Inigo S. Roces / Inigo S. Roces | November 28, 2016 07:01
The civil bushwhacker
With its rugged throwback looks, spacious interior and comfortable yet go-anywhere ability, it should come as no surprise that the FJ Cruiser has become quite a popular model in the local market. The vehicle has won over many new fans into the Toyota stable, appealing to female drivers, some Jeep and Land Rover faithfuls, as well as a few that have never considered 4x4s until its arrival. The wide availability of aftermarket parts has also helped boost its popularity and it’s not uncommon to see a fully dressed up FJ Cruiser on the streets or in car shows.
In time with the arrival of TRD accessories for the new Fortuner and Hilux, so too have TRD options for the FJ Cruiser been launched. Toyota Motor Philippines even had their own test unit dressed up in full kit, so we thought we’d borrow it for a few days for a test drive.
With already such an imposing façade, the full TRD kit serves only to further emphasize the FJ Cruiser’s rugged abilities. Underneath the front is a new aluminium skid plate with 'TRD' cut out. Riveted wheel arches bolt over the standard flairs, polished black wheels and all-terrain tires serve as the new shoes. Underneath the wheelbase is a new steel bar to serve as protection when going off-road. Behind the wheels are larger mudflaps and a sleek new tailpipe finisher. There’s also the optional TRD side graphic.
Inside is the same throwback interior that has seemingly been designed with hard core off-roaders in mind. No carpeted floors here, just an easy-to-clean rubber lined floorboard perfect for those muddy days on the trails. Indeed, there’s an abundance of plastics, yet given the vehicle’s rugged purpose, it seems rather fitting. With the car being yellow, I can’t help but be reminded of my old Tonka toy trucks, and the rounded child-safe handles only further the illusion.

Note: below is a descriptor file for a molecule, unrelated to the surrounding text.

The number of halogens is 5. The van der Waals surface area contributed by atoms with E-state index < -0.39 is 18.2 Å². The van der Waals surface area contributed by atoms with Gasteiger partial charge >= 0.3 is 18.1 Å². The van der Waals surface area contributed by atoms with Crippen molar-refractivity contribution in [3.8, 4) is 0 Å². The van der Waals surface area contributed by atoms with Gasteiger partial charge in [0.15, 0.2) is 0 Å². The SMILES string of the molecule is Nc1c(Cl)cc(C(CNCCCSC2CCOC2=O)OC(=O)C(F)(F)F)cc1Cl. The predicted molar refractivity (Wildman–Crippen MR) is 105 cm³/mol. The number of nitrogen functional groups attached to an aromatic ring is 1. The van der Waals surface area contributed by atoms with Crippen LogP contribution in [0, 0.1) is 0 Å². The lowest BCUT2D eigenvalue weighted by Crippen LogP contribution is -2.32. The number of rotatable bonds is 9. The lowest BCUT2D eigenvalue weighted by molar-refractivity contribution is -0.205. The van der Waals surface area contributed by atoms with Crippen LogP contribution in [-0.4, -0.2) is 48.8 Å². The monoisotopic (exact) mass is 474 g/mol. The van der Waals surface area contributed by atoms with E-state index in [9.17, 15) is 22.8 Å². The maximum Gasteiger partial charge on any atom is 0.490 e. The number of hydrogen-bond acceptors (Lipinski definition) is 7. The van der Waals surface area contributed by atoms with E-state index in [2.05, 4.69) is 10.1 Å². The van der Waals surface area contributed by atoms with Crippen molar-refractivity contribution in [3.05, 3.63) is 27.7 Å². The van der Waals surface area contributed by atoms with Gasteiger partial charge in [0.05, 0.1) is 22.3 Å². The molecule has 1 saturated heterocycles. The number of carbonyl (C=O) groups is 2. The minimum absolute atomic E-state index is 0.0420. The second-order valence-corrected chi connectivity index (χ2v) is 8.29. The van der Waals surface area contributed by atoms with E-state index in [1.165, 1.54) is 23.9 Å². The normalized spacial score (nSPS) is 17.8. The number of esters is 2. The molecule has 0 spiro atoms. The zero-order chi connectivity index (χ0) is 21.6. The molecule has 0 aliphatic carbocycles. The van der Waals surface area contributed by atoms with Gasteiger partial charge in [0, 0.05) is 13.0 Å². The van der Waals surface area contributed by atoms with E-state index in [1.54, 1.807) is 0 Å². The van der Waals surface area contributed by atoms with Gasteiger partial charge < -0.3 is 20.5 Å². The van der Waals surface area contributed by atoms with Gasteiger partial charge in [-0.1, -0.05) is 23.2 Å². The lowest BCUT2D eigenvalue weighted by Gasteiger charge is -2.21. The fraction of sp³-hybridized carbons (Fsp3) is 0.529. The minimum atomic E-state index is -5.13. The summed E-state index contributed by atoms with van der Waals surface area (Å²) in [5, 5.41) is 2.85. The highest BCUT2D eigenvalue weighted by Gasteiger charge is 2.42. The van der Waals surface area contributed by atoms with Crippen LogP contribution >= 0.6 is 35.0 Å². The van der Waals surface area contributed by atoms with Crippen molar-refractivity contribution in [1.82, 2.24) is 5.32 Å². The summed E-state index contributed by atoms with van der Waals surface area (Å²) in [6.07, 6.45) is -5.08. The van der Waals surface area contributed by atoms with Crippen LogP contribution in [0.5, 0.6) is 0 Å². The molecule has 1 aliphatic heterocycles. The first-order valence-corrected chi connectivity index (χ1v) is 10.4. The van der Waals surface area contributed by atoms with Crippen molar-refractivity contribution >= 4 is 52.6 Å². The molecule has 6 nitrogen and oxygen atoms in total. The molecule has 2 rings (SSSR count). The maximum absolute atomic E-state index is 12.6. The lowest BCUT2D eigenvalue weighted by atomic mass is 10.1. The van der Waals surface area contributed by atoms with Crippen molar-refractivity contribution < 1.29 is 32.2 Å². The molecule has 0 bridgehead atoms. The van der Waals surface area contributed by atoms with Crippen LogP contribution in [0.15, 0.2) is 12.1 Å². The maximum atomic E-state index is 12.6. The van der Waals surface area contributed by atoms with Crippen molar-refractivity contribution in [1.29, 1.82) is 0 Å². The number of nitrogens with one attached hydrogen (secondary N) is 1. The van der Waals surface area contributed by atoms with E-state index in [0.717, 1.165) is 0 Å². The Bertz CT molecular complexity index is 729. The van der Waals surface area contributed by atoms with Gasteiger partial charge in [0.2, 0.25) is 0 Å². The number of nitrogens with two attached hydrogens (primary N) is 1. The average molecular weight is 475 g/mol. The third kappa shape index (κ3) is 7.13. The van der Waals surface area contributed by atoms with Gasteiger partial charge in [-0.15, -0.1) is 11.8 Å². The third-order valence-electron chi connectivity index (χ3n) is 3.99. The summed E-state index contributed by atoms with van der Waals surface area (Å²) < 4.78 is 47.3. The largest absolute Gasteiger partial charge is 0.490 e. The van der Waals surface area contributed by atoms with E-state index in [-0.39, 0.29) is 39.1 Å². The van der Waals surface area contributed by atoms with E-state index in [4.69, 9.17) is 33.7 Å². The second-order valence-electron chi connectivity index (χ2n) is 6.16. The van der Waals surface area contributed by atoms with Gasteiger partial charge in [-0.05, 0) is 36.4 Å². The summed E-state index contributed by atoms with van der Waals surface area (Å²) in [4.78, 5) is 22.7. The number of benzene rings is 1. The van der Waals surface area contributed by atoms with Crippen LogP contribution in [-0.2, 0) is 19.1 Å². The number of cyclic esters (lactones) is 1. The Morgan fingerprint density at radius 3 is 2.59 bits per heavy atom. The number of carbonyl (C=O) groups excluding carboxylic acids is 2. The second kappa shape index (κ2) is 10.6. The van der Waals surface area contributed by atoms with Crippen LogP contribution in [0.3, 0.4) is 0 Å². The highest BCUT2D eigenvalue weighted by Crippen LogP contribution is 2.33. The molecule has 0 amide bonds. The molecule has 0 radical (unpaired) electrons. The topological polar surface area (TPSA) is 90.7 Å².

It’s all propelled by the same 4.0-liter DOHC 24-valve V6 that delivers an impressive 268 PS and 366 Nm of torque. A 5-speed automatic gated shifter delivers power to the rear wheels. There may be no overdrive button but the automatic mode lets you limit the top gear to each of the 5 speeds. A second gear shifter controls the transfer case, letting you shift to 4H and 4L.
Being primarily designed for the American market, the FJ Cruiser has a naturally lofty and boat-like feel. Expect lots of dips, squats and rolls when you accelerate, brake and turn. It all results in a very comfortable ride that is not very confidence-inspiring when you drive fast. And while it seems soft, the vehicle is still fairly stable at highway speeds, even with the more off-road geared TRD kit. That soft ride pays even more dividends when going off-road, muting much of the harsh terrain.
Easily the best part of the FJ Cruiser is how it appears to be such a hard-core off-roader yet is incredibly forgiving to newbies. The high ground clearance and steep approach angles ensure you’re not likely to snag on any rocks or ruts. And while the V6 delivers plenty of power, it’s very easy to regulate once in 4H and 4L, being very progressive and hardly returning any unwanted wheel spin. Add to that the standard inclinometer and there’s very little worry about toppling over.
Finally, the TRD kit does little to diminish the FJ Cruiser’s practicality. It may appear to be a three door, but a set of suicide doors can also open up to grant access to the second row. The rear door swings out instead of up, and reveals a cavernous cargo area even with the seats up.
The only downside to this vehicle is getting it around town. It may appear compact, but it’s incredibly wide. With such a high hood and window line, it’s rather difficult to judge just how close obstacles are to the left side. Behind, the thick pillars obscure much of the view behind, making for some pretty huge blind spots. Toyota has helped address this by equipping the vehicle with a back-up camera display into the rearview mirror. Finally, expect an average consumption of 5-6 km/L in heavy traffic in the city. That will improve significantly in the highway to 10 km/L travelling at 100 km/h average.
In spite of its bulky appearance, the soft ride, quirky yet flexible interior, tons of space, and high clearance have helped the FJ appeal to quite a broad demographic. You’ll see it being driven by students, to young professionals to even a few senior citizens. The TRD kit may not appeal to all of them, yet strikes a good balance between keeping it civil yet still highlighting its off-road abilities. It ticks all the prerequisites for those that want to go off-roading yet aren’t as permanent and irreversible as parts like a snorkel or bull bar.
That said, the FJ Cruiser can be a great intro vehicle into the joys of off-roading, yet still serve the daily driving duties quite comfortably. Just be prepared for the high fuel consumption.
Note: Toyota Motor Philippines has not yet released the final and official prices of the TRD accessories for the FJ Cruiser